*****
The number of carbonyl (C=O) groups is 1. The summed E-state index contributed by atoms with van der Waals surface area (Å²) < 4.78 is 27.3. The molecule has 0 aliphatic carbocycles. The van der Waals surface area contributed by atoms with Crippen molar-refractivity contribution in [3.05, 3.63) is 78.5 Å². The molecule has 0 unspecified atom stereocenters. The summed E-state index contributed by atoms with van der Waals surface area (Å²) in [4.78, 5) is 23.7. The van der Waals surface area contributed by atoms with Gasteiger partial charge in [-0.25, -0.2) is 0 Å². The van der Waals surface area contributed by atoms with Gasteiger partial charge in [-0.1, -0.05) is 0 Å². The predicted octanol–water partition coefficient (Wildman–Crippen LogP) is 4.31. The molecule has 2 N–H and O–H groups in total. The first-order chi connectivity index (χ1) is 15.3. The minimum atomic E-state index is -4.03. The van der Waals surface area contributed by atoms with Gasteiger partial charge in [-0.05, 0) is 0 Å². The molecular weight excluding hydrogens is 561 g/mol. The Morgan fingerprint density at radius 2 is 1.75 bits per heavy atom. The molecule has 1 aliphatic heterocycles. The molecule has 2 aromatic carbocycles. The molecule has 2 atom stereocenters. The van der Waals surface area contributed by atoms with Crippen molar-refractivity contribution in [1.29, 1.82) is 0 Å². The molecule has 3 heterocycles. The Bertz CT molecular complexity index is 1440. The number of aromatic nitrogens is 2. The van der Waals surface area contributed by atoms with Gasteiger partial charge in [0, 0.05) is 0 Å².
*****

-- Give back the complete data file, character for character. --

The number of carbonyl (C=O) groups is 1. The summed E-state index contributed by atoms with van der Waals surface area (Å²) < 4.78 is 27.3. The molecule has 0 aliphatic carbocycles. The van der Waals surface area contributed by atoms with Crippen molar-refractivity contribution in [3.05, 3.63) is 78.5 Å². The molecule has 0 unspecified atom stereocenters. The summed E-state index contributed by atoms with van der Waals surface area (Å²) in [4.78, 5) is 23.7. The van der Waals surface area contributed by atoms with Gasteiger partial charge in [-0.25, -0.2) is 0 Å². The van der Waals surface area contributed by atoms with Gasteiger partial charge in [-0.1, -0.05) is 0 Å². The predicted octanol–water partition coefficient (Wildman–Crippen LogP) is 4.31. The molecule has 2 N–H and O–H groups in total. The first-order chi connectivity index (χ1) is 15.3. The minimum atomic E-state index is -4.03. The van der Waals surface area contributed by atoms with Gasteiger partial charge in [-0.05, 0) is 0 Å². The molecular weight excluding hydrogens is 561 g/mol. The Morgan fingerprint density at radius 2 is 1.75 bits per heavy atom. The molecule has 1 aliphatic heterocycles. The molecule has 2 aromatic carbocycles. The molecule has 2 atom stereocenters. The van der Waals surface area contributed by atoms with Crippen molar-refractivity contribution in [1.29, 1.82) is 0 Å². The molecule has 3 heterocycles. The Bertz CT molecular complexity index is 1440. The number of aromatic nitrogens is 2. The van der Waals surface area contributed by atoms with Gasteiger partial charge in [0, 0.05) is 0 Å².